It was 2am at a remote CRPF post in Bijapur, deep in the jungles of Chhattisgarh’s Bastar region. A group of men were assembled at a make-shift briefing room before setting out on a patrol through the forests.
Their commander began by explaining the dos and don’ts: “Think of your own life and that of your children. You are not Italians. The media and the diplomats will not come to your rescue. Follow the drill and do not get separated from each other. Are you ready?”
The reply was loud and clear: “Yes sir.”
The reference, obviously, was to the release of Paolo Bosusco and Claudio Colangelo by the Odisha Maoists. It has had a strange effect across the border in Chhattisgarh — security forces have become cagey about being taken hostage by the rebels.
In Bastar — the large swathe that encompasses Dantewada, Bijapur and Narayanpur districts — wireless sets have been crackling with high-voltage alerts, following a top-priority intelligence report sent out to the CRPF battalions, warning that the ‘red army’ might be planning to abduct jawans “to stop the ongoing special operations”.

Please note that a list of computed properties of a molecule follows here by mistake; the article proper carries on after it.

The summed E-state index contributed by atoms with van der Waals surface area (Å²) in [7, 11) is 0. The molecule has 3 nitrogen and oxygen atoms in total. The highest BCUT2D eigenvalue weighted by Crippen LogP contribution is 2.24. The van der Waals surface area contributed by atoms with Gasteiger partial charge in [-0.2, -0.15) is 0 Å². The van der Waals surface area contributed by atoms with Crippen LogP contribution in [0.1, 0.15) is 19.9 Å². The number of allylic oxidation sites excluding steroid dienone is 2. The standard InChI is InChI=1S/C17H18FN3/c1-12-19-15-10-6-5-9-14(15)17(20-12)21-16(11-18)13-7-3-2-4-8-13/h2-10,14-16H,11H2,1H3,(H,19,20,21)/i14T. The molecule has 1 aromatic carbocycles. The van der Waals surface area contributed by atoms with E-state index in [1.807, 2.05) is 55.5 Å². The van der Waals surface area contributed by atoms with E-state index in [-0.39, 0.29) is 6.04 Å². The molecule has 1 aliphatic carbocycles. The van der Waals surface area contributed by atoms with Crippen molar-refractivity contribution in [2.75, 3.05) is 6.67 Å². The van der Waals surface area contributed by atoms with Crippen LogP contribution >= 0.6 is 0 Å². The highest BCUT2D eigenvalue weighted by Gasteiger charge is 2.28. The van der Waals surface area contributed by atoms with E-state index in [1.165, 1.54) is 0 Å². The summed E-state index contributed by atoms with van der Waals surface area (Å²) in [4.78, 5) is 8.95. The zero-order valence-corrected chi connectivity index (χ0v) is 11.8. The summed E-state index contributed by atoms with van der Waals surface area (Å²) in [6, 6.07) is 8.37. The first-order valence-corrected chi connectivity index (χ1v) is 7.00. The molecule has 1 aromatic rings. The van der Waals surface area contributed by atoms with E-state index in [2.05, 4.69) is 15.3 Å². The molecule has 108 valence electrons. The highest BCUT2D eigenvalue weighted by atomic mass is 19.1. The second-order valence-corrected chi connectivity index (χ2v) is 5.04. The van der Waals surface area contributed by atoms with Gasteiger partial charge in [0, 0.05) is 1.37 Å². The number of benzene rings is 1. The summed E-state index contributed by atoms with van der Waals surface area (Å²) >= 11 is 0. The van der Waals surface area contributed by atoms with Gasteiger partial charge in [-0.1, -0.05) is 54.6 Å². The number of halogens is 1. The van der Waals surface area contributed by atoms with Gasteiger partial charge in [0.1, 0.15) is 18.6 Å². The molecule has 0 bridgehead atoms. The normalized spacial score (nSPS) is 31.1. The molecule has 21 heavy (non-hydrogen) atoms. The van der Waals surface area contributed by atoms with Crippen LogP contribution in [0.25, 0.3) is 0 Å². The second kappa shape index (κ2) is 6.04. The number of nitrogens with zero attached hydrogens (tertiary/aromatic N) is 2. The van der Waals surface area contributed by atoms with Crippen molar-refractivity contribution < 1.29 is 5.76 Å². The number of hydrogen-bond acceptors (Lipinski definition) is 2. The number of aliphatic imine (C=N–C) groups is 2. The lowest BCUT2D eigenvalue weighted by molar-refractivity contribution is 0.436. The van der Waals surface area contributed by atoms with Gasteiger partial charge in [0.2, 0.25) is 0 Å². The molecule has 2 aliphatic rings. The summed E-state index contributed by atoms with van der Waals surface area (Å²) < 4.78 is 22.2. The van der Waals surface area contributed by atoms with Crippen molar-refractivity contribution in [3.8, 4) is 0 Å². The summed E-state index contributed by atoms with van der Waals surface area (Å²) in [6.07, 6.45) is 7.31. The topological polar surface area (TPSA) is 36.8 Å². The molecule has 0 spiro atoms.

What’s more, there are at least one dozen Naxals in Chhattisgarh’s jails that their colleagues would want swapped.
The commanders of the 17 battalions — 15 of them are based in Bastar — have been briefing their men about how to avoid getting trapped by the Maoists. For, a senior CRPF officer, who refused to be identified, said, “Let’s face it, the government may not pay as much attention to the kidnapping of jawans as it did to the Italians.”
The dos and don’ts are simple: walk in a single file, together. Never go out in ones and twos and cling on to your rifles. For, they are your only protectors. Even when a jawan goes on leave, he should be accompanied by at least eight men from Bastar to Jagdalpur, at least 300 km away.